@dale hmm i don’t get how it relates to built-it Line.Equals() method - http://developer.rhino3d.com/5/api/RhinoCommonWin/html/M_Rhino_Geometry_Line_Equals.htm and http://developer.rhino3d.com/5/api/RhinoCommonWin/html/M_Rhino_Geometry_Line_op_Equality.htm

my method where i check ln1.From == ln2.From && … works but when in double reverse loop it is just superb slow so distinct here for sure would be quicker but it returns just original list.

and like i said earlier distinct for points works without problem.


(Dale Fugier) #6

Hi @D-W,

Line.Equals is lame because it does not take any tolerance into account. Because of floating point rounding errors, this is not a function you should use, in my opinion. Instead, use Line.EpsilonEquals or make up your own comparison function.

You might see if this method for culling duplicates is any faster - it might not be…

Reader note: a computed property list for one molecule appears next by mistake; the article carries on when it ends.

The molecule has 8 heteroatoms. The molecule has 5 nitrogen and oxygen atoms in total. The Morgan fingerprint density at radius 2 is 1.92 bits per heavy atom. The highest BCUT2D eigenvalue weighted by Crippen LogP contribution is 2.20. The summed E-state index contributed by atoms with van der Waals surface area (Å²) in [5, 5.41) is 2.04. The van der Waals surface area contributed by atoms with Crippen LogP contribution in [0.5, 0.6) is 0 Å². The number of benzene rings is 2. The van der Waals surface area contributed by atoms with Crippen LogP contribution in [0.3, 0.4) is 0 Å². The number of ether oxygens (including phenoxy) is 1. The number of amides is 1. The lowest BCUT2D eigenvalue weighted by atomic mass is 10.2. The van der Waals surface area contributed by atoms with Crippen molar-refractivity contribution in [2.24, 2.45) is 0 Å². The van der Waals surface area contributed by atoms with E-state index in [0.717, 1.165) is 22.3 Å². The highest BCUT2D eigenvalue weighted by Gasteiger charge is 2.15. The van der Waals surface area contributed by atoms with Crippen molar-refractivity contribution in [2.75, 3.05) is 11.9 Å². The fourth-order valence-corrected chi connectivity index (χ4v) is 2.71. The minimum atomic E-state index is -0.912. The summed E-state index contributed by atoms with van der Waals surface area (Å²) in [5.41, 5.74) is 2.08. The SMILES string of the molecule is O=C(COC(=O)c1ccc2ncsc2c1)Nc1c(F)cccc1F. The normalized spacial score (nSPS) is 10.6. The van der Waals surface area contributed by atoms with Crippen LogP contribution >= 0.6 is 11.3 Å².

public static void CullDuplicateLines(List<Line> lines, double tolerance)
{
  tolerance = RhinoMath.Clamp(tolerance, RhinoMath.ZeroTolerance, 0.01);
  var temp = new List<Line>(lines.Count);
  for (var i = 0; i < lines.Count; i++)
  {
    if (lines[i].IsValid)
    {
      temp.Add(lines[i]);
      for (var j = i + 1; j < lines.Count; j++)
      {
        if (!lines[j].IsValid)
          continue;
        if (lines[i].EpsilonEquals(lines[j], tolerance))
          lines[j] = Line.Unset;
      }
    }
  }
  lines.Clear();
  lines.AddRange(temp);
}

– Dale


(Przemysław Doliwa) #7

@dale your method just don’t work :wink: no matter if tolerance is set even like that - when i use method i put just 1

tolerance = RhinoMath.Clamp(tolerance, RhinoMath.ZeroTolerance, 0.5);


(Vicente Soler) #8

You can use .Distinct() implementing your own IEqualityComparer:

  IEnumerable<Line> CullDupicateLines(IEnumerable<Line> lines, double tol)
  {
    var comparer = new LineComparer(tol);
    return lines.Distinct(comparer);
  }